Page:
Inspiration and distraction at High Holy Day services

By David Amos

David Amos

David Amos

SAN DIEGO –As we do every year, my wife and I sat at the synagogue in our preferred seat for the High Holidays services. As expected, we enjoyed the thought provoking words from our Rabbi, heard the pure and beautifully performed chants from our cantorial soloist, and greeted fellow congregants, many of whom we see only at this time of the year.

But, as we all know, this is a time when we gather to be inspired by prayers of repentance and introspection. A good shot of humility is always welcome.

This we do, but I am either cursed or blessed with a mind that hears a single word or melody, and I mentally explode into countless other thoughts, concepts, and tunes. There are many chants and songs that are unique for the High Holidays, and others we hear throughout the year. Some are delightful and fresh, and others are dreadfully repetitious. Some melodies are as comforting as meeting an old friend again, and others resemble a noodnick who you wish would go away.

The words in the prayer book is a subject in itself. The new High Holiday book that we now have at Tifereth Israel Synagogue has a treasury of marginal notations, with old stories that relate to that particular page or section, or modern thoughts of contemporary relevancy.

I find a lot of interest is in hearing the cantorial chants. Some are the exact tunes we have heard from our young years, others are variations of these melodies, and at times, we hear totally different ones which catch us off guard; they may be delightfully new, or as in classical music, or too unfamiliar for us to reach a comfort level on a first hearing.

As with music, the words that I read or hear also explode with at least half a dozen other meanings, sometimes in three different languages. Each word can be like a rainbow of colors, leading me into patterns of thought that would not happen otherwise.

One element is very difficult for me to tolerate: When the rabbi is speaking, I cling to every word he utters, someone in our proximity starts a social chat with his/her neighbor. This is not only impolite, but in my case (and I imagine that I’m not alone at this), when I hear two voices at the same time, I can not process either one. And this is most frustrating. A general advise of common courtesy: When at services, listen and do not converse. If people are hard of hearing, their voices may be louder than they realize, and really disturb others.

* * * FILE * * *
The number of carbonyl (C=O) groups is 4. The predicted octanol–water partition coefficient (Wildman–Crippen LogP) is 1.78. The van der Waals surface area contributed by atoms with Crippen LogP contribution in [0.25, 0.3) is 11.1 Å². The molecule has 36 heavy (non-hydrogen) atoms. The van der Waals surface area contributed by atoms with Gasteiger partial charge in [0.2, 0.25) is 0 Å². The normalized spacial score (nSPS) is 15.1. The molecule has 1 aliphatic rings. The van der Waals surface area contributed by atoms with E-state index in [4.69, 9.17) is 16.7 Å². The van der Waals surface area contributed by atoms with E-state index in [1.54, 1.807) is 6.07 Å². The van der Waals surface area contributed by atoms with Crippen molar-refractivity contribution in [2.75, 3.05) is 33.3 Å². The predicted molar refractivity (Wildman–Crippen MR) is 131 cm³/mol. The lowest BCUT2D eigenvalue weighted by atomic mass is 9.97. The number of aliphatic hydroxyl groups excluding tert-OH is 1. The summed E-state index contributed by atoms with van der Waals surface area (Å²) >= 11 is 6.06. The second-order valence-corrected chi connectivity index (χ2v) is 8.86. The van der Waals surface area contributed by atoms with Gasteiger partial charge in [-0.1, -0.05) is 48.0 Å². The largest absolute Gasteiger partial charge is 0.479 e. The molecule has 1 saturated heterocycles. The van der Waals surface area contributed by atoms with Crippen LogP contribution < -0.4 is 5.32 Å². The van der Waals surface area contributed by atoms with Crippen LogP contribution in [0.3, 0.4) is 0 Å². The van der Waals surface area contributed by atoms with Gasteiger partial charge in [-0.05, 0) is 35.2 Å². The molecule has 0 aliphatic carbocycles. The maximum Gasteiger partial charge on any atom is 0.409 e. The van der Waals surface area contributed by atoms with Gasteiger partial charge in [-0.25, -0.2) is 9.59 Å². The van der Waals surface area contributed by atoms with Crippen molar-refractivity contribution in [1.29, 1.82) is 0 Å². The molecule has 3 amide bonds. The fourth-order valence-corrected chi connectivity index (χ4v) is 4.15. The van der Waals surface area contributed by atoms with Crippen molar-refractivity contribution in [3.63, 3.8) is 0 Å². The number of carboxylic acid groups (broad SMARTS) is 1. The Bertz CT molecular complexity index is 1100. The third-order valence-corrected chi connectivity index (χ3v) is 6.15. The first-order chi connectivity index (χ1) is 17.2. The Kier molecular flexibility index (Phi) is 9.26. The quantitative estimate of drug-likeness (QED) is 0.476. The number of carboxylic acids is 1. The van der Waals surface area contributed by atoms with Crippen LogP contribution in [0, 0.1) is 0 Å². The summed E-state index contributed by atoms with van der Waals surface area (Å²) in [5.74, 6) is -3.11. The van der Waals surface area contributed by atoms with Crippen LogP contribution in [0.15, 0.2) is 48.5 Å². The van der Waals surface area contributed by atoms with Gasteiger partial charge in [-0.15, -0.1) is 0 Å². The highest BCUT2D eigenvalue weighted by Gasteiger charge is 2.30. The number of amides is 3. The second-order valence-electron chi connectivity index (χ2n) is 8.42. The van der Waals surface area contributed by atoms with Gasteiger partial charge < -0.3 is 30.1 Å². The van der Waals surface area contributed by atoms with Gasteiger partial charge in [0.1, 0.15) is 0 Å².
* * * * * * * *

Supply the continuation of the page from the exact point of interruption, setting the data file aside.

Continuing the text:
There is one situation which is very important to me during my time in synagogue during these solemn days of prayer and meditation: There are some unique moments of relaxation of the mind and body, where innovative ideas, music selections that come together as a concert, recording projects, guest soloists, and other such thoughts are fighting to escape and become reality. Sometimes, logistical puzzles that needed a simple solution evaded me until I experienced one of these inspirational outbursts.

It may be that I reach a level of relaxation that frees other parts of the brain to activate, and allows the fusion of ideas to meld. Maybe the brain becomes connected to a celestial WiFi and plugs into  HaShem! But, there is no question that the inspiration is there, and I hope that other fellow congregants experience some of these inspiring moments.

A similar but unrelated situation in which I found myself was being in what athletes call “The Zone.” It has happened to me only a few times, while conducting concerts or rehearsals. This is a state of mind where all of a sudden my mind went into a semi-trance, where I kept conducting, the music kept being played by the musicians, but I was physically not doing a thing, with my arms crossed, amusingly watching the whole process. In reality, my arms kept beating at exactly the right times, and the music kept progressing swimmingly. After a minute or so, I “snapped out of it,” kept conducting and apparently no one noticed it but I. There must have been some inspirationally inspired energy in all of this. I was conducting Beethoven’s Ninth Symphony!

There are many different benefits that we derive from attending these wonderful services. I encourage you to attend, and who knows, you may have wondrous creative ideas and renewed inspiration in many areas.

Amos is conductor of the Tifereth Israel Community Orchestra (TICO) and has guest conducted professional orchestras around the world.  He may be contacted via [email protected]

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